I think the amazing James brown said it best 🙂  ( take a listen)

Have an amazing Monday!


ps check out other stories like mine here:

Black Woman, Did You Know That You’re a Queen…

Black Woman, Did You Know That You’re a Queen…

Hey guys!

Happy Monday! This weekend I was sidelined by a nasty cold that just drained all the energy from me,  so please excuse the lack of activity this past week!( and probably this one too… sorry in advance)! However,  I did mange to get out to the movies to watch “Hidden Figures” and boy am I glad that I did! What an amazing film! I encourage all women ( especially women of colour) to run out and watch this film! So empowering! I also watched the Golden Globes and was honoured to watch great talent like Viola Davis and Tracee Ellis Ross receive accolades for their work in film and television this award season… all of which inspired me to write this piece. Enjoy!

(Side note: All women are queens and are to be honoured and revered. I am a woman of colour and so often we are overlooked and overshadowed! This is just a special reminder to them)


Black Woman, did you know that you’re a Queen?
From the kinky coils of your hair  and the melanin in your skin

Skin rich as cocoa or with a caramel hue
Yellow toned beauties and deep tones too

Black Woman did you know that you are strong?
Your strength overpowers all those who have done you wrong.

Like the person who told you, you’d never be enough
Or the ones who did everything to make life rough…

Black Woman did you know that you are smart?
Your  mind is truly an impeccable piece of art!

Your wisdom surpasses them all
You turn the largest problems into nothing at all!!

Black Woman be proud
Hold your head up high

For although they may limit you
Your destiny is reaches far beyond the sky…

Black woman you were born to persevere
Through every adversity every toil, every fear

However, some black women must have forgot
That they were born to wear a crown and not to be a thot

Or a passing thought , a fleeting memory of someone not worthy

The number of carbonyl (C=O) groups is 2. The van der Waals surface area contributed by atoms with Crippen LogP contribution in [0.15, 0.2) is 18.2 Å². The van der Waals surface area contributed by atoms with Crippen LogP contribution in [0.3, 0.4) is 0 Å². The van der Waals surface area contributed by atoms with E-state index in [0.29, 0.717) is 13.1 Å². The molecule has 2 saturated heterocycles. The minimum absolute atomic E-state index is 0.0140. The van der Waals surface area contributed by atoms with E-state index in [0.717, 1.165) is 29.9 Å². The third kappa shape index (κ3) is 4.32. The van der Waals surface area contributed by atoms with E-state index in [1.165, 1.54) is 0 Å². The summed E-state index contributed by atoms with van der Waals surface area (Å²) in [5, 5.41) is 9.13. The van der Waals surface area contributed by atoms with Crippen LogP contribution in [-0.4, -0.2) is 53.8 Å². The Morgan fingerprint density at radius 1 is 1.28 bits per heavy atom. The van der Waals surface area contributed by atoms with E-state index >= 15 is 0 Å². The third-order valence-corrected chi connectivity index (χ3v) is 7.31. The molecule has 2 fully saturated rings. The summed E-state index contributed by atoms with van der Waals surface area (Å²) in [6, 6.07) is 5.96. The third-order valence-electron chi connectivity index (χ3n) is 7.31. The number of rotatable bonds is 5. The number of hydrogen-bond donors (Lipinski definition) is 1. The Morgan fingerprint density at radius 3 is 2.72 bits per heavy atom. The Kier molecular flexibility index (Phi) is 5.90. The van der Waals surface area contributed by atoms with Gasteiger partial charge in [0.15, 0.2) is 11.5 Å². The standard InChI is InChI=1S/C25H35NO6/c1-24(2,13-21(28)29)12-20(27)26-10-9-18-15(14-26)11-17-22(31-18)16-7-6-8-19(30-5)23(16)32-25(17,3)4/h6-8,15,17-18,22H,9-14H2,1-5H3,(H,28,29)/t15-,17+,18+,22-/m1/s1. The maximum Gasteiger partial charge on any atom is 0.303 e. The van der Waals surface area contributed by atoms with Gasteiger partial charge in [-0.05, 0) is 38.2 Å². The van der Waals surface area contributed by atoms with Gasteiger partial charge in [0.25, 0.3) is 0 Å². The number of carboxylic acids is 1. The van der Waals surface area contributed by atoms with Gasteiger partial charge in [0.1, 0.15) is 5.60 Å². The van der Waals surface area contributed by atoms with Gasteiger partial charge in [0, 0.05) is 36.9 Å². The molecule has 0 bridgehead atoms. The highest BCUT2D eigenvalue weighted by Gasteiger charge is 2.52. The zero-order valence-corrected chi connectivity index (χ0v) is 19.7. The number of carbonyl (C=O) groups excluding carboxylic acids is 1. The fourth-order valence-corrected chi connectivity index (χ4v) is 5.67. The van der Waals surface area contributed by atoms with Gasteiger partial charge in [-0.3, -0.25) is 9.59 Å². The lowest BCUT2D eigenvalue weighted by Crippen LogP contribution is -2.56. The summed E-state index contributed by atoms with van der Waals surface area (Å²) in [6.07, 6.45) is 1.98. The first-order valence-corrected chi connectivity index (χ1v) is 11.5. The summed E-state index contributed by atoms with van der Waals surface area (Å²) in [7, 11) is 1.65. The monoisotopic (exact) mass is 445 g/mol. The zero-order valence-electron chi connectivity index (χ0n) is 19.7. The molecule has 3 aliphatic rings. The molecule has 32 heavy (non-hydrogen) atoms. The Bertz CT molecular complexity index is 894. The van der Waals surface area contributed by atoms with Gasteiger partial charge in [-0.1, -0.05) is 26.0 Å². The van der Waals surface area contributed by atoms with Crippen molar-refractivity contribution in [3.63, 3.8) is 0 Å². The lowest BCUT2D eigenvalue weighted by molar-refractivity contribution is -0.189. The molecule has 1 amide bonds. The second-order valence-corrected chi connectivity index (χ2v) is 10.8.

Black woman let them marvel at your beauty !

See, a black woman gave birth to a black woman who gave birth to a black woman and that woman is me…

Determined to be everything God intended me to be
A perfect design made in His own image … Black Woman take ownership of your royalty!

Black Woman…. did you know that you’re a  Queen?


YOU…ARE…A…QUEEN! and don’t ever let anyone tell you different!



Thanks for taking the time to stop by the blog tonight! Pray my strength so I can get back to regular scheduled posting! Until next time! xoxo

Charm is deceptive, and beauty does not last;
    but a woman who fears the Lord will be greatly praised.”


(I figured this song was appropriate for tonight! 🙂

Disclaimer: The image used  in my featured image,  is an image found on Pinterest. I do not take ownership for the image.) 

We Will Fight For You…

We Will Fight For You…

Disclaimer: This post is simply how I’m feeling at the moment. I literally watched a man on camera being shot multiple times by law enforcement. Yes, All Lives Matter but let’s remember to include Black Lives in that conception…. No disrespect to anyone… ❤

Guys…. my heart is once again distraught over another senseless killing of a young black man at the hands of law enforcement. Alton Sterling… I don’t know everything about you or what happened before or after the cameras went off… all I know is that you didn’t deserve to be held down and gunned down like an animal in street… neither did Trayvon, Eric, Mike, Sean, Amadou and countless others… Pray for peace in these streets y’all……

Philippians 4:7 Then you will experience God’s peace, which exceeds anything we can understand. His peace will guard your hearts and minds as you live in Christ Jesus. 

These are my words in a poem.

This piece is entitled, “We will fight for you”

God bless the dearly departed..
The ones who did nothing more than
Lose a battle that was started…

A war raged on men of a particular hue.